You can’t make this stuff up…
It’s Time for the “Soccer Game for Peace”!
Meet the Official Mascot, Plim-Plim:
The Vatican has introduced the official mascot of the upcoming “Interreligious Match for Peace”. Please welcome…. PLIM PLIM!
Yes, Plim Plim plays soccer with the “Pope”, and no doubt this will bring on a gigantic wave of peace that will flood the world with luv, harmony, mutual respect, and brotherhood! You see, Plim Plim is a big fan of the “Co-Exist” ideology, as Vatican Radio was only too happy to point out:
Vatican Radio’s article on this — in Spanish — can be found at this link.
If you’re not familiar with what all this “Soccer for Peace” hype is about, check the following post for the background:
Against this laughable nonsense, the true Catholic Church knows only one way to bring about true and lasting peace. This way is outlined in two beautiful encyclicals of Pope Pius XI:
Besides, in 1910, Pope St. Pius X sternly refuted the errors of the so-called “Sillonists,” errors most strongly held and disseminated today by “Pope” Francis and his Modernist sect. Take a good and careful look at what Pope Pius X teaches here:
We wish to draw your attention, Venerable Brethren, to this distortion of the Gospel and to the sacred character of Our Lord Jesus Christ, God and man, prevailing within the Sillon and elsewhere. As soon as the social question is being approached, it is the fashion in some quarters to first put aside the divinity of Jesus Christ, and then to mention only His unlimited clemency, His compassion for all human miseries, and His pressing exhortations to the love of our neighbor and to the brotherhood of men.
True, Jesus has loved us with an immense, infinite love, and He came on earth to suffer and die so that, gathered around Him in justice and love, motivated by the same sentiments of mutual charity, all men might live in peace and happiness. But for the realization of this temporal and eternal happiness, He has laid down with supreme authority the condition that we must belong to His Flock, that we must accept His doctrine, that we must practice virtue, and that we must accept the teaching and guidance of Peter and his [true] successors. Further, whilst Jesus was kind to sinners and to those who went astray, He did not respect their false ideas, however sincere they might have appeared. He loved them all, but He instructed them in order to convert them and save them.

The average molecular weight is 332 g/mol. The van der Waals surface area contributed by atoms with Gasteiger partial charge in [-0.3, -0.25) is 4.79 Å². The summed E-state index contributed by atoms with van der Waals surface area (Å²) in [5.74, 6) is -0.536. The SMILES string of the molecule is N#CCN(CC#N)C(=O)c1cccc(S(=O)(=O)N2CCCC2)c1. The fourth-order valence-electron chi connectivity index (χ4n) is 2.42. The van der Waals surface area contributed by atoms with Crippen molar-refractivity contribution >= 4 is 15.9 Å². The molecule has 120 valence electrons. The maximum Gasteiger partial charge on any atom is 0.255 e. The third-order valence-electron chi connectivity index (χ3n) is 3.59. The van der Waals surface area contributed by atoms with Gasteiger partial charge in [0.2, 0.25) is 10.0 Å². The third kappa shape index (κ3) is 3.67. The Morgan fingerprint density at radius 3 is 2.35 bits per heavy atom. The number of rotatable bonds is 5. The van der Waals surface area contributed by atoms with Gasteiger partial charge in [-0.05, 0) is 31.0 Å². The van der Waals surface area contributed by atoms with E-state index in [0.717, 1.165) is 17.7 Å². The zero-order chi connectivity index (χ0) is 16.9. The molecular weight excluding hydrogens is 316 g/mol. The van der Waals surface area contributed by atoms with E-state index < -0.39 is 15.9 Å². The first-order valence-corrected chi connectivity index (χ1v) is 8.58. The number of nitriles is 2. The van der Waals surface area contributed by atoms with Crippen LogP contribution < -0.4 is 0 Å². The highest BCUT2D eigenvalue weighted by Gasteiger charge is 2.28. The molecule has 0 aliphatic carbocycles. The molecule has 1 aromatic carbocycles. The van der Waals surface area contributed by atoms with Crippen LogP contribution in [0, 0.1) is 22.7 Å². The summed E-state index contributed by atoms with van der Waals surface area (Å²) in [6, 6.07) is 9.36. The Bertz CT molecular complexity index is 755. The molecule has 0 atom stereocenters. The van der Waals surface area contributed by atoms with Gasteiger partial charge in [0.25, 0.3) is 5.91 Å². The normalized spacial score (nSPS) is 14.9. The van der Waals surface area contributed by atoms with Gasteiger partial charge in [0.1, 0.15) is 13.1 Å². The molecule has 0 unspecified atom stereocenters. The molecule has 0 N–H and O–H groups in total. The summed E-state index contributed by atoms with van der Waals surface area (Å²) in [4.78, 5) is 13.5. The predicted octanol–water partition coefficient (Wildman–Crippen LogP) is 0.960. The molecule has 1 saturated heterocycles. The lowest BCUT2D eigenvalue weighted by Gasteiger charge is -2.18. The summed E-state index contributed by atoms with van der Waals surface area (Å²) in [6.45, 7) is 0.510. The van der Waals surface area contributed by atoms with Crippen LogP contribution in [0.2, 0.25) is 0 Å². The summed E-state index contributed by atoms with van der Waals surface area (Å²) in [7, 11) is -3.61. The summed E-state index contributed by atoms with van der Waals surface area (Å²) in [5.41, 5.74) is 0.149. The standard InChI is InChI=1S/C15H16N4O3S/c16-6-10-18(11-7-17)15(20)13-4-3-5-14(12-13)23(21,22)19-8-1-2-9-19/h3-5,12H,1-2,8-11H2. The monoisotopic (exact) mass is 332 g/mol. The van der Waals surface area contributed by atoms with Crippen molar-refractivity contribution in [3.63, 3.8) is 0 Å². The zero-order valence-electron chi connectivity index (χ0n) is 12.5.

Whilst He called to Himself in order to comfort them, those who toiled and suffered, it was not to preach to them the jealousy of a chimerical equality. Whilst He lifted up the lowly, it was not to instill in them the sentiment of a dignity independent from, and rebellious against, the duty of obedience. Whilst His heart overflowed with gentleness for the souls of good-will, He could also arm Himself with holy indignation against the profaners of the House of God, against the wretched men who scandalized the little ones, against the authorities who crush the people with the weight of heavy burdens without putting out a hand to lift them. He was as strong as he was gentle. He reproved, threatened, chastised, knowing, and teaching us that fear is the beginning of wisdom, and that it is sometimes proper for a man to cut off an offending limb to save his body.
Finally, He did not announce for future society the reign of an ideal happiness from which suffering would be banished; but, by His lessons and by His example, He traced the path of the happiness which is possible on earth and of the perfect happiness in heaven: the royal way of the Cross. These are teachings that it would be wrong to apply only to one’s personal life in order to win eternal salvation; these are eminently social teachings, and they show in Our Lord Jesus Christ something quite different from an inconsistent and impotent humanitarianism.
(Pope St. Pius X, Apostolic Letter Our Apostolic Mandate ; underlining and paragraph breaks added.)
Now this is a true Pope speaking against the errors of our day, specifically against the Freemasonic-humanitarian junk about a “common brotherhood” that is “united in love” through a “reconciliation of all religions.”
A few days ago, Catholics celebrated the 100th anniversary of the holy death of this very St. Pius X — take a look at the following link to see how Francis reacted to it: